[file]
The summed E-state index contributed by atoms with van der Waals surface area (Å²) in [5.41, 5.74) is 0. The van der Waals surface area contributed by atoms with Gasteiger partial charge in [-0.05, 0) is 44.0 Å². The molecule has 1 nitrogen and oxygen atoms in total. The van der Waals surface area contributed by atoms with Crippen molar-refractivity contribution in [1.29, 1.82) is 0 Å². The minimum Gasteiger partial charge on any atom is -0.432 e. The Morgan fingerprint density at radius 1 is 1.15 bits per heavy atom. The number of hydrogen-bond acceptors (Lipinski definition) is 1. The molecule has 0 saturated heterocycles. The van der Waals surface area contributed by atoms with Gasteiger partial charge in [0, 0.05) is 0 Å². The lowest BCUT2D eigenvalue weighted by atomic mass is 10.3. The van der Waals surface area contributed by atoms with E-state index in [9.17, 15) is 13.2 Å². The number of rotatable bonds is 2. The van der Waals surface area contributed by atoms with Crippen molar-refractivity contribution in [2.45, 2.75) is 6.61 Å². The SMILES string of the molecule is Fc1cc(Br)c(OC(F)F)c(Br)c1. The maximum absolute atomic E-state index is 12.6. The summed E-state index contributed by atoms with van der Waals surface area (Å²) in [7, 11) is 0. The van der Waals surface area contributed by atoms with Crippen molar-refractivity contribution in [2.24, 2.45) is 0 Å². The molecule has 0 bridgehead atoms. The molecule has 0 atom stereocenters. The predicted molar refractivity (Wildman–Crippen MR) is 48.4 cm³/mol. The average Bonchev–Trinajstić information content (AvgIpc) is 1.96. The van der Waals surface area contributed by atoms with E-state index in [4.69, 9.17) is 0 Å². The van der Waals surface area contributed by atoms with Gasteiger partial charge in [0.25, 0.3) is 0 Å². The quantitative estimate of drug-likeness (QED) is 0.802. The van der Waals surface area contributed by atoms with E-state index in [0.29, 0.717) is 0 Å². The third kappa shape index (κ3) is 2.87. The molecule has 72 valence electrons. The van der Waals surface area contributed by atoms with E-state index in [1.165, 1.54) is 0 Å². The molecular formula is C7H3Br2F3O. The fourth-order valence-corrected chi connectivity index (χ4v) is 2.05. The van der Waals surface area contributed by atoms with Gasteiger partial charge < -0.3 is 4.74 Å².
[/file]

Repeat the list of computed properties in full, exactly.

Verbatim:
The summed E-state index contributed by atoms with van der Waals surface area (Å²) in [5.41, 5.74) is 0. The van der Waals surface area contributed by atoms with Gasteiger partial charge in [-0.05, 0) is 44.0 Å². The molecule has 1 nitrogen and oxygen atoms in total. The van der Waals surface area contributed by atoms with Crippen molar-refractivity contribution in [1.29, 1.82) is 0 Å². The minimum Gasteiger partial charge on any atom is -0.432 e. The Morgan fingerprint density at radius 1 is 1.15 bits per heavy atom. The number of hydrogen-bond acceptors (Lipinski definition) is 1. The molecule has 0 saturated heterocycles. The van der Waals surface area contributed by atoms with Gasteiger partial charge in [0, 0.05) is 0 Å². The lowest BCUT2D eigenvalue weighted by atomic mass is 10.3. The van der Waals surface area contributed by atoms with E-state index in [9.17, 15) is 13.2 Å². The number of rotatable bonds is 2. The van der Waals surface area contributed by atoms with Crippen molar-refractivity contribution in [2.45, 2.75) is 6.61 Å². The SMILES string of the molecule is Fc1cc(Br)c(OC(F)F)c(Br)c1. The maximum absolute atomic E-state index is 12.6. The summed E-state index contributed by atoms with van der Waals surface area (Å²) in [7, 11) is 0. The van der Waals surface area contributed by atoms with Crippen molar-refractivity contribution in [2.24, 2.45) is 0 Å². The molecule has 0 bridgehead atoms. The molecule has 0 atom stereocenters. The predicted molar refractivity (Wildman–Crippen MR) is 48.4 cm³/mol. The average Bonchev–Trinajstić information content (AvgIpc) is 1.96. The van der Waals surface area contributed by atoms with E-state index in [4.69, 9.17) is 0 Å². The van der Waals surface area contributed by atoms with Gasteiger partial charge in [0.25, 0.3) is 0 Å². The quantitative estimate of drug-likeness (QED) is 0.802. The van der Waals surface area contributed by atoms with E-state index in [0.29, 0.717) is 0 Å². The third kappa shape index (κ3) is 2.87. The molecule has 72 valence electrons. The van der Waals surface area contributed by atoms with E-state index in [1.165, 1.54) is 0 Å². The molecular formula is C7H3Br2F3O. The fourth-order valence-corrected chi connectivity index (χ4v) is 2.05. The van der Waals surface area contributed by atoms with Gasteiger partial charge < -0.3 is 4.74 Å².